If you’re new to investing, there are a lot of services that bill themselves as beginner-friendly. Two of our favorites are Stash and Acorns, which take two very different approaches to helping you invest your money for the future.
Stash enables you to build your own custom portfolio with tools that go above and beyond a standard brokerage. Acorns, on the other hand, offers ready-to-go portfolios and features to help keep your investments on track.
We’ll compare Stash vs. Acorns head to head to help you decide which is best for you.
About Stash And Acorns
Stash launched in 2015 as a new style of online broker, one built for first-time investors. The company now has over 5 million users and over $1 billion in assets under management. Stash offers fractional investing in stocks and ETFs, along with a wide selection of custom-made thematic ETFs.
Acorns is somewhat older and larger than Stash. This company launched in 2012 and has since accumulated 8.2 million users and $3 billion in assets under management. Acorns offers a handful of pre-made portfolios and banking services that integrate seamlessly with your investing accounts.
Stash vs. Acorns: Account Types
Both Stash and Acorns have personal investing accounts as well as traditional and Roth IRAs for retirement investing. Acorns also offers a SEP IRA, which Stash does not. If you want to invest on behalf of your children, you can open a trust account with either platform.
In addition, both platforms have basic banking capabilities. You can open a no-interest checking account and receive a debit card to spend your money. However, neither Stash nor Acorns offers a savings account.
Stash vs. Acorns: Portfolios And Customization
Where Stash and Acorns differ most is in how they approach building a portfolio.
Acorns offers the easiest solution for first-time investors or those who want to create a portfolio and then forget about it. You can choose between five different portfolios that range from conservative to aggressive. The portfolios contain ETFs that invest to varying degrees in stocks and bonds.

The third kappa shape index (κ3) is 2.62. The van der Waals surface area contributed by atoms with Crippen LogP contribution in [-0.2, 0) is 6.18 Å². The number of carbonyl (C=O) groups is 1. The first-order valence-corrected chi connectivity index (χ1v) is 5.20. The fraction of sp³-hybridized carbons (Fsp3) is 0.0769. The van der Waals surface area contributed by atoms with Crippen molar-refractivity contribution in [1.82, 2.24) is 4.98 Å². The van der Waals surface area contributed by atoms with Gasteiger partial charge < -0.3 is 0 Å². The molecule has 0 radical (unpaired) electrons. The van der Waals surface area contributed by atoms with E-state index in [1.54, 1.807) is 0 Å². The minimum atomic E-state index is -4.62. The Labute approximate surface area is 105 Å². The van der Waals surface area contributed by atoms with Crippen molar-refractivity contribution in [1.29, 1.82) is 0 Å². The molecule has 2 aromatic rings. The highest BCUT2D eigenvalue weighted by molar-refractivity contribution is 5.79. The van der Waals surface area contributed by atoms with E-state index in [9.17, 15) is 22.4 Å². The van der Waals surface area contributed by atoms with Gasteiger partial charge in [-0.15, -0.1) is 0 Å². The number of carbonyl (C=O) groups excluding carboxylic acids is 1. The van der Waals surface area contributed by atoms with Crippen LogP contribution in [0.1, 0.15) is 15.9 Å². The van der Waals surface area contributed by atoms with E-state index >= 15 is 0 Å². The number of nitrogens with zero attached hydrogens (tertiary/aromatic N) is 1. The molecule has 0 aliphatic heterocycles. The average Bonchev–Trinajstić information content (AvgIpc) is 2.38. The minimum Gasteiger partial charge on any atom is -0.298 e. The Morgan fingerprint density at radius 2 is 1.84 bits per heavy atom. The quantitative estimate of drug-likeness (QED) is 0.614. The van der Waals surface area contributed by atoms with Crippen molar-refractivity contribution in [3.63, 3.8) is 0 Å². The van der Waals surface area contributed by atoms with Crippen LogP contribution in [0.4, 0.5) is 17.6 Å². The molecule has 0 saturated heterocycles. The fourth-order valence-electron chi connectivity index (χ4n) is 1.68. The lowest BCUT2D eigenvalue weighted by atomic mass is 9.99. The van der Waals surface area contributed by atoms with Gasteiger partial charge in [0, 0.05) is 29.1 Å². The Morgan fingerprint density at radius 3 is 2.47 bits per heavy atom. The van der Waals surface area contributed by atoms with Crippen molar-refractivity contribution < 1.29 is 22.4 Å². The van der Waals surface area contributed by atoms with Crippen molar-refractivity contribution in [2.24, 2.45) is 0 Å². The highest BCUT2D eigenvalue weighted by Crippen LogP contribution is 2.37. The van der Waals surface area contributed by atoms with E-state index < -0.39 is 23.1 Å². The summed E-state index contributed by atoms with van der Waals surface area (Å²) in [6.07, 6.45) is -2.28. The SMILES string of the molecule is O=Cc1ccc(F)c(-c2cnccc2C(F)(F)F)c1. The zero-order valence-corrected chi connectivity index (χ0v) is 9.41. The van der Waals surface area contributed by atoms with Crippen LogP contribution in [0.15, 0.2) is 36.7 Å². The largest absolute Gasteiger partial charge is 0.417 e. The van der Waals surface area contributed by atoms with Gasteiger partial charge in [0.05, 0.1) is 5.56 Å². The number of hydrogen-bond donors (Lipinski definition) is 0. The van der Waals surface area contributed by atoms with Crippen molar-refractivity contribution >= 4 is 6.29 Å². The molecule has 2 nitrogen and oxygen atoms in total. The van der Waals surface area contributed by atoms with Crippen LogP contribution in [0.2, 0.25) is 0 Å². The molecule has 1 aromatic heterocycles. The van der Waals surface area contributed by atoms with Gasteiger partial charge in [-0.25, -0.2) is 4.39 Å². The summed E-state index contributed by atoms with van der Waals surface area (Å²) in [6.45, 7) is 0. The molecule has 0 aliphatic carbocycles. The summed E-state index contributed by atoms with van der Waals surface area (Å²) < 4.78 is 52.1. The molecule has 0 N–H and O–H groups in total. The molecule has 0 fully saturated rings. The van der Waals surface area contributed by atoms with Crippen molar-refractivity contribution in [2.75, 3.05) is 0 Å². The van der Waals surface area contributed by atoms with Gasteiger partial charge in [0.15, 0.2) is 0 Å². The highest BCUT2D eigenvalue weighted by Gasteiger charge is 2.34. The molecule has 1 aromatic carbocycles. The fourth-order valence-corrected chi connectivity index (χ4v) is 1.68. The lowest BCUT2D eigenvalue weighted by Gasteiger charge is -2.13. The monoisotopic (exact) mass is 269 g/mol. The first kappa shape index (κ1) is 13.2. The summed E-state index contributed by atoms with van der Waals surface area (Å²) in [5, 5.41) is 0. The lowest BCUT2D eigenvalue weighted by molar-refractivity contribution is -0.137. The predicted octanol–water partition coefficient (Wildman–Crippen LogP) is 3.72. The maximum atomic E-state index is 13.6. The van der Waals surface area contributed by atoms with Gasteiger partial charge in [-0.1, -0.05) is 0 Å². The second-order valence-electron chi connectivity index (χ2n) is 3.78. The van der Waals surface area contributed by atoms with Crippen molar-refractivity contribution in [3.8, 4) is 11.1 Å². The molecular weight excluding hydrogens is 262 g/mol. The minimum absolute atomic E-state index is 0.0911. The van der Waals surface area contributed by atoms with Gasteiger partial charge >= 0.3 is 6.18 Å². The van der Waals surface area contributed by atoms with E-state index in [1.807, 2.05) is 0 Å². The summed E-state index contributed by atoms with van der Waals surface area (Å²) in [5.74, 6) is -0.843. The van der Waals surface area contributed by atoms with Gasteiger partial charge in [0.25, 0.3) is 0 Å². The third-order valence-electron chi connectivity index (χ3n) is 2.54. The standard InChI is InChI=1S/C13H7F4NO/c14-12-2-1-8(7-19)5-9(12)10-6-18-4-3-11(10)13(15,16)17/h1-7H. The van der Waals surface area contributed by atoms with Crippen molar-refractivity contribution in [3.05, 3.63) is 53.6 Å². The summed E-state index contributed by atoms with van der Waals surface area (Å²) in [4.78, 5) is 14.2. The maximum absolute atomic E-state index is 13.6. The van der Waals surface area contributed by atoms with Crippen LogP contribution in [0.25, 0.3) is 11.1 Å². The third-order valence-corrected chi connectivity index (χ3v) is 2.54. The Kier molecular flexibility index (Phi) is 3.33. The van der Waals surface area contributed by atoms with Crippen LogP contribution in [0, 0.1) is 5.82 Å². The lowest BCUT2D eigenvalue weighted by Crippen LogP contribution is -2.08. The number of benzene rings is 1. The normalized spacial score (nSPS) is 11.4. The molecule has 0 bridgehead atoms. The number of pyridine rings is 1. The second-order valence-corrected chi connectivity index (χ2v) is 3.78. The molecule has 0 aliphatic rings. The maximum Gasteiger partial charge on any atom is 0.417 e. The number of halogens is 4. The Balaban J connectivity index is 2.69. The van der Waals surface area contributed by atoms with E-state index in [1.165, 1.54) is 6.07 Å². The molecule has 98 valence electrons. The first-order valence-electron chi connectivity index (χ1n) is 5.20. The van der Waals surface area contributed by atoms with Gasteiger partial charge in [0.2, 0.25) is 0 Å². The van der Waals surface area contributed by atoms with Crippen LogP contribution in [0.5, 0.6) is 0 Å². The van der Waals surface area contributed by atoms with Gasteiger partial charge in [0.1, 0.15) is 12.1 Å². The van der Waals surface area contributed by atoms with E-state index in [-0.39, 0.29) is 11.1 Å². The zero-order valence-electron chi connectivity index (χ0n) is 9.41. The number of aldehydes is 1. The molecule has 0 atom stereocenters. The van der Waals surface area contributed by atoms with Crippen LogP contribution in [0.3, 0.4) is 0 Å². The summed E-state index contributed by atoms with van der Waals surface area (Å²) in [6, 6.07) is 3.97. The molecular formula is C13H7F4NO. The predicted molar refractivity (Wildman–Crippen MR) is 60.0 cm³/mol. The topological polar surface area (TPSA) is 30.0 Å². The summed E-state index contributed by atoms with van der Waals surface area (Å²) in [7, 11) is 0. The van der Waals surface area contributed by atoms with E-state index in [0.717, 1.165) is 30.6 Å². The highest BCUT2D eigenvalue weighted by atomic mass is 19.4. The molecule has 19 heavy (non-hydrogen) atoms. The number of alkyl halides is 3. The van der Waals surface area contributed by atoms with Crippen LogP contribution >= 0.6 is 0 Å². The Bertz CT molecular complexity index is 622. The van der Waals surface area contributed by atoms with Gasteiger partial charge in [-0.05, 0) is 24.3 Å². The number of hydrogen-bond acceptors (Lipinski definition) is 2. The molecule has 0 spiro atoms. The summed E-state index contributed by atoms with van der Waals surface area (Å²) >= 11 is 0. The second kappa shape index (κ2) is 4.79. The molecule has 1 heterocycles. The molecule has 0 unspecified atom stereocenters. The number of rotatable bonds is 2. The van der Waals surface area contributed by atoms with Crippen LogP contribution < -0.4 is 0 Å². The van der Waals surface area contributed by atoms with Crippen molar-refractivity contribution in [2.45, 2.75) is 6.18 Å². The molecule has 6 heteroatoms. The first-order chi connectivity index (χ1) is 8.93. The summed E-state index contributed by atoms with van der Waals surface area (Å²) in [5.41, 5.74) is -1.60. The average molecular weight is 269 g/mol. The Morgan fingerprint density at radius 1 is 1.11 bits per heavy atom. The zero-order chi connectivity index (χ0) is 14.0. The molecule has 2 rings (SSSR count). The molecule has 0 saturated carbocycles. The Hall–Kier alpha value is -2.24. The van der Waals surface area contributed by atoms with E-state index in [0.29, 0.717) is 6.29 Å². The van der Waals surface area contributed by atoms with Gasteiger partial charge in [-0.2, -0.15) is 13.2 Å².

Acorns automatically keeps the portfolios balanced on your behalf, so you never have to worry about managing your investment after you pick a portfolio. However, you also don’t have the freedom to make changes to the contents of your portfolio (although you can switch from one premade allocation to another).
Stash gives you a lot more leeway to build a custom portfolio. You can invest in whole or fractional shares of thousands of US stocks with as little as $1. Stash also has hundreds of ETFs, including a large number of thematic ETFs that cover specific market sectors. There are built-in screening tools to help you sort ETFs by risk level, and the Stash Coach feature helps you analyze your current portfolio for missing sectors or potential overexposure.
The upside to this approach is that you can invest in hot companies or completely customize the risk level of your portfolio. The downside is that it can take a significant amount of work. After all, while Stash suggests ETFs to help you get started, it’s ultimately up to you to decide what funds or individual stocks are right for you.
Stash vs. Acorns: Automated Investing
Both Stash and Acorns offer options to help you automatically invest money over time. For example, you can link your debit card to either service and have all your purchases rounded up to the nearest dollar. The spare change is then swept into your investment account and automatically invested into your current portfolio.